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LGC reveals the Core Cities' blueprints for regional government...
LGC reveals the Core Cities' blueprints for regional government

An LGC exclusive by Nick Golding

Core cities are refusing to back the drive for elected mayors to lead city regions.

England's biggest urban areas are endorsing the less radical option of executives of leaders spearheading regional development, despite the government's enticement of extra freedoms to regions devising innovative governance solutions.

The eight members of the Core Cities grouping have just days remaining to submit plans to minister for communities and local government David Miliband. He toured the country last year to drum up enthusiasm for new political arrangements to turn cities into economic growth hubs.

The pressure was kept on the cities this week when the Institute for Public Policy Research's Centre for Cities called for elected mayors to be brought in to cover the two largest conurbations outside London - the West Midlands and Greater Manchester.

The IPPR said if the mayoral experiment was successful it could spread to Bristol, Liverpool, Sheffield, Leeds and Newcastle.

It was not seen as applicable to the other core city, Nottingham, which was considered too close to Leicester and Derby. It says all cities should gain some freedoms but not to the extent of those with mayors, which could raise the supplementary business rate by 5%.

Adam Marshall, co-author of the centre's City leadership report, said there was a 'compelling economic case for city regions'.

Criticising the cities' current proposals, Mr Marshall added:

'Executive boards are not strong enough for the physical development of proposals.

'It would be hard for local authority elected leaders to vote for a strategic transport project that didn't benefit his or her borough.'

But Solihull MBC leader Ted Richards (Con), chairman of the West Midlands metropolitan district leaders' group, said: 'By ensuring the seven leaders work together we can tackle the individual needs of our local authorities in a far more democratic and accountable way than an elected mayor ever could.'

In Manchester, the response was barely more enthusiastic. Leader Richard Leese (Lab) said: 'I won't say we'd never consider [an elected mayor] but we certainly won't consider it at the moment.'

Even advocates of innovative city region governance arrangements recognise it could take years to win locals over to the merits of systems such as city region mayors

Chris Leslie, director of the New Local Government Network, said: 'It would be counterproductive to impose [mayors]. Constitutional reform can be a very slow process - it could take decades.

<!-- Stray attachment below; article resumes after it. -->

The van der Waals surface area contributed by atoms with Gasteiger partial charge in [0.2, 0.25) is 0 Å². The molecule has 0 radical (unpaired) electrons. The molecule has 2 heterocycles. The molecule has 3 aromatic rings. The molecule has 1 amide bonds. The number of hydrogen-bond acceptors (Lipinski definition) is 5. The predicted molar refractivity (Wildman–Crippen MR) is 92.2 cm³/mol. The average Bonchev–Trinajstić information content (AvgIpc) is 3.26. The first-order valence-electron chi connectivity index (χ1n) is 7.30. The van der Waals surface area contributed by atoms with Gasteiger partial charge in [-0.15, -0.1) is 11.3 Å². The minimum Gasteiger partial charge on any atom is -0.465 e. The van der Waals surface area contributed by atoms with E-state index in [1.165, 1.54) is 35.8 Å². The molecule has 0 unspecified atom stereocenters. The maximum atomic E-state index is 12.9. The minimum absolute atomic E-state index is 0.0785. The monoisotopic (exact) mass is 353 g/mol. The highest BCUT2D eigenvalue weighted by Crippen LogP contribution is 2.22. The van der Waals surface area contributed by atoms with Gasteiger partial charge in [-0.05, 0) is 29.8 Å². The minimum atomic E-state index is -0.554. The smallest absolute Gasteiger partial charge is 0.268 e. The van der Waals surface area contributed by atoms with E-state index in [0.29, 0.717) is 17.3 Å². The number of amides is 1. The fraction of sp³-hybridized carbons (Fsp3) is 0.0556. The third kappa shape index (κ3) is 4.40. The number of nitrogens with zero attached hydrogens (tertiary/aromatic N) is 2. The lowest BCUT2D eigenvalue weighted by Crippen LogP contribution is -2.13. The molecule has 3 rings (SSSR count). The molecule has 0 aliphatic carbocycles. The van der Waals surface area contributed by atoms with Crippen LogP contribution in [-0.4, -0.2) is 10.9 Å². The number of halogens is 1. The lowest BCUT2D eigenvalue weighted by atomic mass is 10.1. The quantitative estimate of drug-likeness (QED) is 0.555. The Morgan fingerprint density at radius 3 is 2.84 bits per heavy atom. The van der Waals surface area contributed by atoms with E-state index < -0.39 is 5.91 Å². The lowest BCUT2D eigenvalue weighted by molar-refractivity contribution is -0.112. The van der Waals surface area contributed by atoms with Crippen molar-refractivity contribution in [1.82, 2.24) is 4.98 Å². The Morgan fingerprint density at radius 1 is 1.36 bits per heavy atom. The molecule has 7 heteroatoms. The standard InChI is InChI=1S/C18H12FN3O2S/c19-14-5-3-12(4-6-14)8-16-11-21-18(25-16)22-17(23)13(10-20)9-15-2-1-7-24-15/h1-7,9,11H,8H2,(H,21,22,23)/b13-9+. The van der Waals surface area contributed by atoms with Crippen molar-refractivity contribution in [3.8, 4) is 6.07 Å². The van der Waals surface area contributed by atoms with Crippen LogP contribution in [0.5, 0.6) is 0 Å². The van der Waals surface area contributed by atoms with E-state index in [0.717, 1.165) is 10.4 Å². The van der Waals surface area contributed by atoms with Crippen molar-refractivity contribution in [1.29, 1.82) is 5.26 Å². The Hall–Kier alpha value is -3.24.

'If those who are in existing positions of leadership in the cities were to maintain their constituencies, of course that creates a lot of inertia against change.'

England's core city regions


So far the region has taken an informal approach to discussing partnership across its boundaries because it argues the concept should be about economic development, not governance.

However,this week the region has decided on a protocol to ensure meetings bringing together all 11 council leaders and chief executives should no longer work ad-hoc. Still a work in progress, they have agreed on a regular schedule of meetings and Leeds City Council's regional policy team will act as the secretariat.


A Greater Manchester executive has been running for several years. Co-operation is expected to be boosted by local area agreements with£1bn annual funding assured from bodies including development agencies and learning and skills councils.


The Mersey Partnership has a 19-member board that includes leaders and representatives from all six councils in Liverpool's city region. They are looking at working across boundaries on issues such as waste disposal, transport, fire and police.

The region is strongly against having a city mayor on financial grounds, arguing that it would cost an extra£1m a year to run such a structure, without adding any great benefit.


The West of England Partnership comprises four unitary councils - Bath and North East Somerset, Bristol, North Somerset and South Gloucestershire - which have been working as partners for the last three years.

on joint transport planning and housing. The only aspect Bristol is keen to gain from having a city region is the provision of common funding streams from government to work across the boundaries.


Councils are already collaborating on PFI projects and the Tyne & Wear Metro. Leaders are still studying models to improve co-operation in areas including libraries and leisure.


An informal partnership of nine councils at a city region level will be augmented by a leaders' board for South Yorkshire including those in charge of Sheffield, Rotherham, Barnsley and Doncaster MBCs.


The city has a project set up with Derby and Leicester known as the Three Cities - an initiative formed with support from Arts Council England and the East Midlands Development Agency - with the aim of boosting transport infrastructure and addressing the skills gap. The city region does not want a city mayor.

the most straightforward solution would be to create a democratic mandate for people to make city regions more accountable.


The leaders of the West Midlands' seven metropolitan councils have joined together in a new board, aligning expenditure to support transport, economic development, housing and education projects.

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